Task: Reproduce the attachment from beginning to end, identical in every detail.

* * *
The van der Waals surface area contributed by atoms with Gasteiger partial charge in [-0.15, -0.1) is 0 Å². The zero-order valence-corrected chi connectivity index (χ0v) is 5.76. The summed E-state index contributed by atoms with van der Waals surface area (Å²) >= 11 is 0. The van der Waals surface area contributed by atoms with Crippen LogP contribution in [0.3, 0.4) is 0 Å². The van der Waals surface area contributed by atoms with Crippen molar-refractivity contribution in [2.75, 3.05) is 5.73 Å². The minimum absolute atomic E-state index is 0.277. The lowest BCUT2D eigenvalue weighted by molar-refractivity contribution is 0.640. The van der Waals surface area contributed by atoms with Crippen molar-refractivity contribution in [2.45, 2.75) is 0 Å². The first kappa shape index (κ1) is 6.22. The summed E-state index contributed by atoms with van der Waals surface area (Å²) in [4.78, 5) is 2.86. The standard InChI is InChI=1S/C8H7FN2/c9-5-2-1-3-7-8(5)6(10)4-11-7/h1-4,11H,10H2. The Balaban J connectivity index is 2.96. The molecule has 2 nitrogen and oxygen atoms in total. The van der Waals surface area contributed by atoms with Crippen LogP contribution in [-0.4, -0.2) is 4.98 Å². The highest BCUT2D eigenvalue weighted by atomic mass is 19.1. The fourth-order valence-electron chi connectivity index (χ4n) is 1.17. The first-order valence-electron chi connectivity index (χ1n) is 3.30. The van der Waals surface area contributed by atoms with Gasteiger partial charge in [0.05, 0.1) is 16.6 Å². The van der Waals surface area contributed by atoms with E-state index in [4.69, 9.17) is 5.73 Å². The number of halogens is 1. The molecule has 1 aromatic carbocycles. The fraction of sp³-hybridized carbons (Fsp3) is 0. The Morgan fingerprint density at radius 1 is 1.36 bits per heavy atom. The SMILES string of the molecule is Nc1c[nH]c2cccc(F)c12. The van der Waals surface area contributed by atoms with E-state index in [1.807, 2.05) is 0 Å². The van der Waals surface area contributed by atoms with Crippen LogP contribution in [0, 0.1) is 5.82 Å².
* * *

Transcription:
The van der Waals surface area contributed by atoms with Gasteiger partial charge in [-0.15, -0.1) is 0 Å². The zero-order valence-corrected chi connectivity index (χ0v) is 5.76. The summed E-state index contributed by atoms with van der Waals surface area (Å²) >= 11 is 0. The van der Waals surface area contributed by atoms with Crippen LogP contribution in [0.3, 0.4) is 0 Å². The van der Waals surface area contributed by atoms with Crippen molar-refractivity contribution in [2.75, 3.05) is 5.73 Å². The minimum absolute atomic E-state index is 0.277. The lowest BCUT2D eigenvalue weighted by molar-refractivity contribution is 0.640. The van der Waals surface area contributed by atoms with Crippen molar-refractivity contribution in [2.45, 2.75) is 0 Å². The first kappa shape index (κ1) is 6.22. The summed E-state index contributed by atoms with van der Waals surface area (Å²) in [4.78, 5) is 2.86. The standard InChI is InChI=1S/C8H7FN2/c9-5-2-1-3-7-8(5)6(10)4-11-7/h1-4,11H,10H2. The Balaban J connectivity index is 2.96. The molecule has 2 nitrogen and oxygen atoms in total. The van der Waals surface area contributed by atoms with Crippen LogP contribution in [-0.4, -0.2) is 4.98 Å². The highest BCUT2D eigenvalue weighted by atomic mass is 19.1. The fourth-order valence-electron chi connectivity index (χ4n) is 1.17. The first-order valence-electron chi connectivity index (χ1n) is 3.30. The van der Waals surface area contributed by atoms with Gasteiger partial charge in [0.05, 0.1) is 16.6 Å². The van der Waals surface area contributed by atoms with E-state index in [4.69, 9.17) is 5.73 Å². The number of halogens is 1. The molecule has 1 aromatic carbocycles. The fraction of sp³-hybridized carbons (Fsp3) is 0. The Morgan fingerprint density at radius 1 is 1.36 bits per heavy atom. The SMILES string of the molecule is Nc1c[nH]c2cccc(F)c12. The van der Waals surface area contributed by atoms with E-state index in [1.807, 2.05) is 0 Å². The van der Waals surface area contributed by atoms with Crippen LogP contribution in [0, 0.1) is 5.82 Å².